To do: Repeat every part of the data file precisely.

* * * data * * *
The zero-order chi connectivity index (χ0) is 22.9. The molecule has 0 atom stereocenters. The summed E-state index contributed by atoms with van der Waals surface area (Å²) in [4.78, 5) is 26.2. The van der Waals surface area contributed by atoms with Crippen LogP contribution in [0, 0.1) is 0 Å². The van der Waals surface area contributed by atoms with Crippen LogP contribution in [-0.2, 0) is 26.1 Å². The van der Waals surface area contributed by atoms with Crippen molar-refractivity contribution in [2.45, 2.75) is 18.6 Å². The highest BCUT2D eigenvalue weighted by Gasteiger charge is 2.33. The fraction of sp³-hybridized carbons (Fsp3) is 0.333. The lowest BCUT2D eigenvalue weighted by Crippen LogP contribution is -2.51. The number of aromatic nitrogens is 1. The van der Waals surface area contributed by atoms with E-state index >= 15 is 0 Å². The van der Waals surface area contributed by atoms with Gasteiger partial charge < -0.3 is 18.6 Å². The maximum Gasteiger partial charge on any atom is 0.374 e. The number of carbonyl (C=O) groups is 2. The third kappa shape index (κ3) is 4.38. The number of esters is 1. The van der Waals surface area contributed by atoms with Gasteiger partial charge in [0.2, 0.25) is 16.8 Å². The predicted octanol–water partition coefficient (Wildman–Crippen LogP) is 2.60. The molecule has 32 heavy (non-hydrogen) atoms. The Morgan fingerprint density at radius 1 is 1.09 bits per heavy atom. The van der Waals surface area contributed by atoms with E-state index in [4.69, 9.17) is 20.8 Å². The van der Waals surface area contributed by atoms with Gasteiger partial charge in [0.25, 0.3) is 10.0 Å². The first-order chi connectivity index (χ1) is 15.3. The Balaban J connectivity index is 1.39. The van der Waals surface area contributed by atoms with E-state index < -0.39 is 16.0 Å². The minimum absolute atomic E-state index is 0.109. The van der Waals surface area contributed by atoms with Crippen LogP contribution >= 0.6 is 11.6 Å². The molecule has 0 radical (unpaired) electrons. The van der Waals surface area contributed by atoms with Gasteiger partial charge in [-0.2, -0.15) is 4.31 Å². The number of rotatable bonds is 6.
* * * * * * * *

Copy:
The zero-order chi connectivity index (χ0) is 22.9. The molecule has 0 atom stereocenters. The summed E-state index contributed by atoms with van der Waals surface area (Å²) in [4.78, 5) is 26.2. The van der Waals surface area contributed by atoms with Crippen LogP contribution in [0, 0.1) is 0 Å². The van der Waals surface area contributed by atoms with Crippen LogP contribution in [-0.2, 0) is 26.1 Å². The van der Waals surface area contributed by atoms with Crippen molar-refractivity contribution in [2.45, 2.75) is 18.6 Å². The highest BCUT2D eigenvalue weighted by Gasteiger charge is 2.33. The fraction of sp³-hybridized carbons (Fsp3) is 0.333. The lowest BCUT2D eigenvalue weighted by Crippen LogP contribution is -2.51. The number of aromatic nitrogens is 1. The van der Waals surface area contributed by atoms with E-state index >= 15 is 0 Å². The van der Waals surface area contributed by atoms with Gasteiger partial charge < -0.3 is 18.6 Å². The maximum Gasteiger partial charge on any atom is 0.374 e. The number of carbonyl (C=O) groups is 2. The third kappa shape index (κ3) is 4.38. The number of esters is 1. The van der Waals surface area contributed by atoms with Gasteiger partial charge in [0.2, 0.25) is 16.8 Å². The predicted octanol–water partition coefficient (Wildman–Crippen LogP) is 2.60. The molecule has 32 heavy (non-hydrogen) atoms. The Morgan fingerprint density at radius 1 is 1.09 bits per heavy atom. The van der Waals surface area contributed by atoms with E-state index in [4.69, 9.17) is 20.8 Å². The van der Waals surface area contributed by atoms with Gasteiger partial charge in [0.25, 0.3) is 10.0 Å². The first-order chi connectivity index (χ1) is 15.3. The Balaban J connectivity index is 1.39. The van der Waals surface area contributed by atoms with E-state index < -0.39 is 16.0 Å². The minimum absolute atomic E-state index is 0.109. The van der Waals surface area contributed by atoms with Crippen LogP contribution >= 0.6 is 11.6 Å². The molecule has 0 radical (unpaired) electrons. The van der Waals surface area contributed by atoms with Gasteiger partial charge in [-0.2, -0.15) is 4.31 Å². The number of rotatable bonds is 6.